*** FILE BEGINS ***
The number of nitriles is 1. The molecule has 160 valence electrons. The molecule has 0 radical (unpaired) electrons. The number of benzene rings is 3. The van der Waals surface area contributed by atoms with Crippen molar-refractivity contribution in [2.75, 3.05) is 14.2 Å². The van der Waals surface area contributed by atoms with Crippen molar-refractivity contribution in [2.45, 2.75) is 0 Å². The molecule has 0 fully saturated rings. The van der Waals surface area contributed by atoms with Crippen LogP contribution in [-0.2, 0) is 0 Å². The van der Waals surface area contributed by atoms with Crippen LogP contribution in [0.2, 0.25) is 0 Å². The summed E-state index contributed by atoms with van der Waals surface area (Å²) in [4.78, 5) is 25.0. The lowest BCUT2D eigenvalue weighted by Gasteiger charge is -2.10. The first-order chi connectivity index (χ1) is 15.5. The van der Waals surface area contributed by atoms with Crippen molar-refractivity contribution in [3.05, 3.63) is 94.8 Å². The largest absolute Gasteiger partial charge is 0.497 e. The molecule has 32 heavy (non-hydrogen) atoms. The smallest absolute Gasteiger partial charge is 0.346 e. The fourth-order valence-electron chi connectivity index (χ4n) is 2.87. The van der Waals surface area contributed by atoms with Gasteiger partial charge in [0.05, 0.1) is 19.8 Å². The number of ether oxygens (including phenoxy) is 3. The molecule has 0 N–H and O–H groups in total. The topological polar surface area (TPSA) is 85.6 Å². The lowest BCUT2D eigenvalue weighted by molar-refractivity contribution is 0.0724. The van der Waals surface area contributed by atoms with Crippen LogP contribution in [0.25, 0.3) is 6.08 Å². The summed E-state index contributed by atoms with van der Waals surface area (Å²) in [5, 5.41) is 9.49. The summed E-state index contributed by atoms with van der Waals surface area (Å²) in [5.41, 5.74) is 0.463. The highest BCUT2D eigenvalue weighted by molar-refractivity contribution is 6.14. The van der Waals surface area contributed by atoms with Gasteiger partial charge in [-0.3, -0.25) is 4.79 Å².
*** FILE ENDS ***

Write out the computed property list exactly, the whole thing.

The number of nitriles is 1. The molecule has 160 valence electrons. The molecule has 0 radical (unpaired) electrons. The number of benzene rings is 3. The van der Waals surface area contributed by atoms with Crippen molar-refractivity contribution in [2.75, 3.05) is 14.2 Å². The van der Waals surface area contributed by atoms with Crippen molar-refractivity contribution in [2.45, 2.75) is 0 Å². The molecule has 0 fully saturated rings. The van der Waals surface area contributed by atoms with Crippen LogP contribution in [-0.2, 0) is 0 Å². The van der Waals surface area contributed by atoms with Crippen LogP contribution in [0.2, 0.25) is 0 Å². The summed E-state index contributed by atoms with van der Waals surface area (Å²) in [4.78, 5) is 25.0. The lowest BCUT2D eigenvalue weighted by Gasteiger charge is -2.10. The first-order chi connectivity index (χ1) is 15.5. The van der Waals surface area contributed by atoms with Crippen molar-refractivity contribution in [3.05, 3.63) is 94.8 Å². The largest absolute Gasteiger partial charge is 0.497 e. The molecule has 32 heavy (non-hydrogen) atoms. The smallest absolute Gasteiger partial charge is 0.346 e. The fourth-order valence-electron chi connectivity index (χ4n) is 2.87. The van der Waals surface area contributed by atoms with Gasteiger partial charge in [0.05, 0.1) is 19.8 Å². The number of ether oxygens (including phenoxy) is 3. The molecule has 0 N–H and O–H groups in total. The topological polar surface area (TPSA) is 85.6 Å². The lowest BCUT2D eigenvalue weighted by molar-refractivity contribution is 0.0724. The van der Waals surface area contributed by atoms with Crippen LogP contribution in [0.25, 0.3) is 6.08 Å². The summed E-state index contributed by atoms with van der Waals surface area (Å²) in [5, 5.41) is 9.49. The summed E-state index contributed by atoms with van der Waals surface area (Å²) in [5.41, 5.74) is 0.463. The highest BCUT2D eigenvalue weighted by molar-refractivity contribution is 6.14. The van der Waals surface area contributed by atoms with Gasteiger partial charge in [-0.3, -0.25) is 4.79 Å².